Rain Machine: “Rain Machine”

rain machine

On last year’s TV on the Radio album Dear Science, love shone as the one true light of hope in an increasingly dark world, a salvation both sure and strong. The album was rich in troubling incantations and ominous prophesies about war and decay, but it ended with a song called “Lover’s Day,” in which the band mixed images of love romantic and divine as they floated in a festive parade through the valley of death itself. Love is and always has been the answer, the song suggested– and in TVotR’s hands, it was no cliche.

Kyp Malone wrote and sang the lead vocal on that song, which makes it a peculiar thing to hear him, on his solo debut under the name Rain Machine, pen a song called “Love Won’t Save You.” Altogether less cheerful and cathartic than anything in the TVotR oeuvre, Rain Machine is an album dark, measured, and very frequently sad– so what’s changed for Kyp Malone? Has his belief in love’s redemption wavered, or was that always, only an act?

The answer, I think, is something far less sinister. Succinctly put, Rain Machine is a very different album than Dear Science. But obvious though that statement may be, its simplicity is deceptive: Though it feels like a very different work than anything Malone has made with David Sitek and Co., its distinguishing characteristics are initially rather difficult to pin down, as the music is rooted, at least on paper, in an aesthetic very similar to TV on the Radio’s.

But start with this: Rain Machine is a very personal album in a way that a record made by five different musicians could never quite be, especially when songwriting duties are split between them. Dear Science, was an indie-fied Sign ‘o the Times for a generation bred on Radiohead and U2, an experimental but nevertheless anthemic exploration of violence and despair in which the antidote to cultural decay was a healthy mixture of music, sex, and God. It was a statement, which Rain Machine never tries to be: Instead, it is an act of expression, a very individual vision of turmoil as seen not through the eyes of society, but through one man. Which is not to say that it is in any sense a confessional album, or that Malone’s concerns here are of an introspective nature– cultural concerns inform these tracks, and the lyrics are littered with burning crosses, references to racial tension and violence, and in some cases anecdotes ripped straight from the evening news– but Rain Machine is not a manifesto: It is simply Malone’s point of view.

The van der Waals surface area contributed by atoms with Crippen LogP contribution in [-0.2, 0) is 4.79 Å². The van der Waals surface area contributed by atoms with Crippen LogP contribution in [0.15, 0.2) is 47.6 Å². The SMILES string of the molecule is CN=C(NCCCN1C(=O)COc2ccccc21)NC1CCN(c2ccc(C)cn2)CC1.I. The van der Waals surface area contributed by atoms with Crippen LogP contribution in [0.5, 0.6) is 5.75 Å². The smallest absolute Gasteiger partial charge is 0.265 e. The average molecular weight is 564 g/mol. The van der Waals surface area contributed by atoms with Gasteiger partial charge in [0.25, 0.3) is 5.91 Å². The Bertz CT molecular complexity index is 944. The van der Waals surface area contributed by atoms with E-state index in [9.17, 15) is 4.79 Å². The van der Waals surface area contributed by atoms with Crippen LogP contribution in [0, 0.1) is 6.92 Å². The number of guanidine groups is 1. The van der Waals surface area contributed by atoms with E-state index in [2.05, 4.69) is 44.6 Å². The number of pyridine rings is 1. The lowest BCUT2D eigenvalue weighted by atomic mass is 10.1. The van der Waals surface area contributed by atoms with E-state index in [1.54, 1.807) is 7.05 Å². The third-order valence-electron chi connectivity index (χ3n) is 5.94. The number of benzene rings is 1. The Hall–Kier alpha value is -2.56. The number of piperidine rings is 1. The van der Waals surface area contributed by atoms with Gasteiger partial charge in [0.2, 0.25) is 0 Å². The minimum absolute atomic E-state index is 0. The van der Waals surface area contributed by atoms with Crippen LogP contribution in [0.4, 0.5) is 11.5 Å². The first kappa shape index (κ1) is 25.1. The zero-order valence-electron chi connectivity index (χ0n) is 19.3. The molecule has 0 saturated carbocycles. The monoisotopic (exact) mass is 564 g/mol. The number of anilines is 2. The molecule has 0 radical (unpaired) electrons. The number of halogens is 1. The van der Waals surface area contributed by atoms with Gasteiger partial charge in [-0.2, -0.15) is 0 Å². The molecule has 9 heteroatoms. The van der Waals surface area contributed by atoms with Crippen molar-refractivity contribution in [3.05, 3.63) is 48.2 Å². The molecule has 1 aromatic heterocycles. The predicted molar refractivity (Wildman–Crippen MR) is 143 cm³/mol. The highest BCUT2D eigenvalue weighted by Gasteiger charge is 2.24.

That philosophy plays out in the sound of the album, too. You can hear it in the production– in how the polished beats of Dear Science, have been replaced by rickety hand percussion, for instance– but it’s most evident in the songs themselves: In how they stretch out with luxurious sprawl and leisurely pacing, more than half of the songs topping five minutes and three of them hitting eight; in how Malone engages his love of acoustic music, a couple of songs flirting with folk music; in how the music is meandering in the best possible way, a much looser, and also more mellow, album than any in the TVotR canon.

To put it another way, this is an album that clearly reflects how influential Malone’s voice is to TV on the Radio– all the seeds of their music are contained here, in more primitive form– but with Rain Machine he is able to do things Sitek would never let slide on a proper, full-band outing. Not only is it lo-fi and low-key, but it’s a terrifically ramshackle release, rougher and more individualistic than the more streamlined TV on the Radio albums. That’s even heard in “Give Blood,” the song here that most resembles a TVotR track; it’s a fuzzed-out funk track that could have fit on Desperate Youth, Bloodthirsty Babes, yet it’s more manic and marvelously unhinged than anything the band has ever done, too rough around the edges, too raggedly homemade to work within the context of TVotR. But for the most part, these songs are ballads, and on the whole it’s a much more intimate and idiosyncratic album than what we’re used to hearing from Malone.

Bizarrely, some have said that the album sounds basically like another TV on the Radio album, a statement that is somewhat true in terms of the style, but not in the actual sound of the album: This music simply feels different, as it is the sound of one gifted musician indulging his interests and obsessions and simply letting the music take him where it will. And indulgent the album may be, but it’s also beautiful and almost always mesmerizing, clearly made with love and care. (To be fair, the slow tempos bog down the last few songs, though, on their own, they’re fine tracks all.) If Dear Science, is an art-pop masterpiece– an album that would spawn at least a half-dozen hit singles in some alternate universe– then Rain Machine is its downbeat chaser, a very fine reflection on an artist whose very personal music proves infinitely rewarding to listeners with willing ears.

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